In the State Supervisory case the court indicated that a person who meets all of the criteria and qualifications established by the employer has a legitimate expectation that he will at least be eligible for consideration for promotion, and that, accordingly, any restriction on qualified persons who are barred from such consideration is negotiable. That matter, it concluded was clearly consistent with merit and fitness and did not impinge on any legitimate policy-making powers of government. It further said that a provision that employees be appointed in the order in which they are listed in a promotional listing involved a mandatory term and condition of employment, since it did not attempt to dictate criteria for arriving at a rating and to the extent that the persons on the list to be selected were " clearly qualified ," the proposal was procedural in nature and did not bear on criteria for promotion. (Emphasis supplied.) It

[179 NJSuper Page 94]

asserted that "non-negotiable criteria of promotion deal with qualifications bearing on ability to do the job, as these matters go to the substantive question of the fitness of an employee for a given position." Id. at 92. Additionally, the court stated that a publication of the total score and all the elements of the total score for all promotional examinations was a procedural promotional matter that was mandatorily negotiable as a term and condition of employment. In the State Troopers case, which was decided without regard to the PERC statute, the court said:

While the very concept of the unclassified service necessarily implies discretion in the appointing power, it is always desirable, even if not legally required, for that authority, especially in a body as large as the State Police and where membership morale is so important, to announce in advance the considerations for promotion insofar as they may reasonably be articulated and to give the opportunity, unless definitely infeasible, to a man to be advised of why he was not considered eligible for or failed of promotion. [62 N.J. at 304-305]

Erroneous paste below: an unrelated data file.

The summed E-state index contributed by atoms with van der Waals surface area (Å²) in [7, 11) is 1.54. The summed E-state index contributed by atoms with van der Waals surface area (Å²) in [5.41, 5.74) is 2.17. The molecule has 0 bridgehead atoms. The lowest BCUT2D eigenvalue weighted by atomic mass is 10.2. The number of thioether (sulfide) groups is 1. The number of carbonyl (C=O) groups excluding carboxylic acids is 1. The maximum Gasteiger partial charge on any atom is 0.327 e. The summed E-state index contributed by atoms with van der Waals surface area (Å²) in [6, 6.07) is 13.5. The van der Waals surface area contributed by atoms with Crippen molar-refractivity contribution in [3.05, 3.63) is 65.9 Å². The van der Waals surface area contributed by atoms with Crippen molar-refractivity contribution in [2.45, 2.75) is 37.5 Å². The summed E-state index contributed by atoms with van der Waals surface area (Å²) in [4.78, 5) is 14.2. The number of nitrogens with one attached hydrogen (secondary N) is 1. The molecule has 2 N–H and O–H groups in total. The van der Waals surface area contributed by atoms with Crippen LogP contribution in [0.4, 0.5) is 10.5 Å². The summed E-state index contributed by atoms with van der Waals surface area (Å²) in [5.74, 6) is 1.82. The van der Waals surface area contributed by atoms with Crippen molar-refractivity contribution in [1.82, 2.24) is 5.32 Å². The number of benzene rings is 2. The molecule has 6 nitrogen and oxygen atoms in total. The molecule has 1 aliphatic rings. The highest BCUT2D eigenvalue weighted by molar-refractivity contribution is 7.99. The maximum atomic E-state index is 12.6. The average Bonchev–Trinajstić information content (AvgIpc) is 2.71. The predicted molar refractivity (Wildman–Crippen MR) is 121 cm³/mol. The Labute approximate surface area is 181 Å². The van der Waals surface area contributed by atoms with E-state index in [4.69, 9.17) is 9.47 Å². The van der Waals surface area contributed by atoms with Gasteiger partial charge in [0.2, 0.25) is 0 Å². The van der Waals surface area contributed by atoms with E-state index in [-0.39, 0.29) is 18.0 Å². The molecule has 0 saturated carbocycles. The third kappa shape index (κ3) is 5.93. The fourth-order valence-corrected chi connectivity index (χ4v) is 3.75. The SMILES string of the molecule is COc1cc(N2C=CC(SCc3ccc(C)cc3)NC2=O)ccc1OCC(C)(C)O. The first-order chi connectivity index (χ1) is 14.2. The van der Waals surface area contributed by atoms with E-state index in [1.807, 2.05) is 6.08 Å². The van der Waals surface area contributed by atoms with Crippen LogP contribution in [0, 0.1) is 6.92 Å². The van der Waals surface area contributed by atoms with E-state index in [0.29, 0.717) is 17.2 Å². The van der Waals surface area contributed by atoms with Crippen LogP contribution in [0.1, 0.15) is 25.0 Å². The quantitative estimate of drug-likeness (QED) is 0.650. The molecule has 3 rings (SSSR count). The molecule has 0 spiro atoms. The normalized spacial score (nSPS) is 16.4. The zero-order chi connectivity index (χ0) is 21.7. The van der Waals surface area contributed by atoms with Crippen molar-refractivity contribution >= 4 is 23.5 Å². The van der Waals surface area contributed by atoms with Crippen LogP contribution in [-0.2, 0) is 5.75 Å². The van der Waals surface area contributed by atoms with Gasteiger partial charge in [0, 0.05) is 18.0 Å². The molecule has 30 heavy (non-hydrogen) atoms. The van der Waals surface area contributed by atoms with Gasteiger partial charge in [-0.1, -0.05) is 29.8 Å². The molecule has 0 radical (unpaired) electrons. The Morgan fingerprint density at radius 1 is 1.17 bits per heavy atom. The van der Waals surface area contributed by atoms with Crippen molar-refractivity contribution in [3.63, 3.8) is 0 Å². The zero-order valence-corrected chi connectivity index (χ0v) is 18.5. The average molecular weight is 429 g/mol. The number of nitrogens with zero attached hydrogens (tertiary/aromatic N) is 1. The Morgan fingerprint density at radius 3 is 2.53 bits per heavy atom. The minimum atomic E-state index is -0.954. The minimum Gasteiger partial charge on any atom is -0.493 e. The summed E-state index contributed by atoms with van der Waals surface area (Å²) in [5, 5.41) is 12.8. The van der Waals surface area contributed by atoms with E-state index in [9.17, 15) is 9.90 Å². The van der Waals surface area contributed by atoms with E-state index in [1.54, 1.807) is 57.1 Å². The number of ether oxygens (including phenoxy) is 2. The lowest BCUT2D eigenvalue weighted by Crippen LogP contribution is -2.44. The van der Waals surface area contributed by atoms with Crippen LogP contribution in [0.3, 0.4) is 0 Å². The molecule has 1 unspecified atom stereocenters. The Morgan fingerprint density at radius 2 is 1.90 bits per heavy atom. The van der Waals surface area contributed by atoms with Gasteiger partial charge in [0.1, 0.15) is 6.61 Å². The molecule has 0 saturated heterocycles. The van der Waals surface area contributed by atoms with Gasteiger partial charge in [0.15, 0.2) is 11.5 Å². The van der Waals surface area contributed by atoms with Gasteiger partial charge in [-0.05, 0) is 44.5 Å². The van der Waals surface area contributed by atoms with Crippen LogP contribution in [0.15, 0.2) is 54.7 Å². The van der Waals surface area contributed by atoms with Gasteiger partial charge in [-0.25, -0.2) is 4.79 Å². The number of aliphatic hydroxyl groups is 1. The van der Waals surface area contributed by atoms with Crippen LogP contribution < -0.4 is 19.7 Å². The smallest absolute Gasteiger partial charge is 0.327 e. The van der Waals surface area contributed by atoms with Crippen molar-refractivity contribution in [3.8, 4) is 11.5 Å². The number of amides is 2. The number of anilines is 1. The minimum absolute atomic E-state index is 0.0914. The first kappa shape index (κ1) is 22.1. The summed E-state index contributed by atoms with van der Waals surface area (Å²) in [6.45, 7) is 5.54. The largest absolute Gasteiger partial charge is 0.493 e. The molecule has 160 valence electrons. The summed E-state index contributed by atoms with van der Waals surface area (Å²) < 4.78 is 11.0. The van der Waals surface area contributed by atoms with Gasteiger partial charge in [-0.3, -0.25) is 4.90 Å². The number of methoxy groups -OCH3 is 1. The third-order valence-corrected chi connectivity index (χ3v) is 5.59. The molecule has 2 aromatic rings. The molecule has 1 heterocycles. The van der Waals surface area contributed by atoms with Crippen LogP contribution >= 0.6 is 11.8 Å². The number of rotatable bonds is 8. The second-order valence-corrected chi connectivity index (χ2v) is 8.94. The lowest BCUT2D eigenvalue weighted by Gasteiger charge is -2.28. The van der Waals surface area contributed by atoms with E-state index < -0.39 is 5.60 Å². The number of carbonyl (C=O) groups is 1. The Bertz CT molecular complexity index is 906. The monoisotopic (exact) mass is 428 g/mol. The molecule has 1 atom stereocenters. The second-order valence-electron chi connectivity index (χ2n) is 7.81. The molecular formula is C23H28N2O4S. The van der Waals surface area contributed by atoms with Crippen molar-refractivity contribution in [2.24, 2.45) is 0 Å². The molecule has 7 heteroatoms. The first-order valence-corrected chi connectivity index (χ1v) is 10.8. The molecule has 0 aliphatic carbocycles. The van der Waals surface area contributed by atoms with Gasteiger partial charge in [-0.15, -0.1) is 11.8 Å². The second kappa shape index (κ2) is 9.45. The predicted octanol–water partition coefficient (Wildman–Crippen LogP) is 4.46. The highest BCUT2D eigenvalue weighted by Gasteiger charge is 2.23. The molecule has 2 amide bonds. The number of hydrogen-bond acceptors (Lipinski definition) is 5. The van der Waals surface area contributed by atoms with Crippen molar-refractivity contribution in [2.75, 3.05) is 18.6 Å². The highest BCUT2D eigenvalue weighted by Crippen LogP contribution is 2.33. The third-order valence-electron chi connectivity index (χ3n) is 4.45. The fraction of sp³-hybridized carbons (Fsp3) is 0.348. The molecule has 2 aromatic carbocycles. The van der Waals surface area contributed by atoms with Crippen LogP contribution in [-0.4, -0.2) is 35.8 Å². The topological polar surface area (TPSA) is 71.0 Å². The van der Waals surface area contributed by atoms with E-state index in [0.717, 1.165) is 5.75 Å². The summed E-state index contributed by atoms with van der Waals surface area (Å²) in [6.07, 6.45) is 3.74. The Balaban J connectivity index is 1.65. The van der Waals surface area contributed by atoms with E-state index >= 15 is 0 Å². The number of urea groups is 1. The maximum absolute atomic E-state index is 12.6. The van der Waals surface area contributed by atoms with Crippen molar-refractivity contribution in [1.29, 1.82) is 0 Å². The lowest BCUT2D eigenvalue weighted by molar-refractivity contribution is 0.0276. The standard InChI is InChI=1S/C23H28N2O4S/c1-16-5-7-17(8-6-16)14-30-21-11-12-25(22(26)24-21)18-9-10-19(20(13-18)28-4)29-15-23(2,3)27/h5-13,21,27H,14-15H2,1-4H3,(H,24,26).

See, also, Fair Lawn Bd. of Ed. v. Fair Lawn Ed. Ass'n, supra , 174 N.J. Super. at 557-558; In re Byram Tp. Bd. of Ed. , 152 N.J. Super. 12, 26 (App.Div.1977).

We thus affirm the determination and judgment below with the clarifications indicated in this opinion.

We need not decide whether the arbitrator's asserted lack of authority under the statute to alter either proposal precluded his endeavoring to have NCO clarify its offer in a manner such as is suggested in this opinion. See Newark Firemen's Mut. Benev. Ass'n, Local No. 4 v. Newark, supra. In any event, we perceive no such limitation on our authority in view of N.J.S.A. 34:13A-16(f)(4) and (5). These provisions limit arbitration to those subjects that are within the required scope of collective negotiations, a legal question which we are authorized to decide. They also provide that the arbitrator's decision shall be final and binding and confirmed by the court except where, as here, there is a basis for modifying or correcting the award pursuant to N.J.S.A. 2A:24-7 et seq. or by reason of the failure to apply the factors set forth in N.J.S.A. 34:13A-16(g), such as the "lawful authority of the employer" [(g)(5)].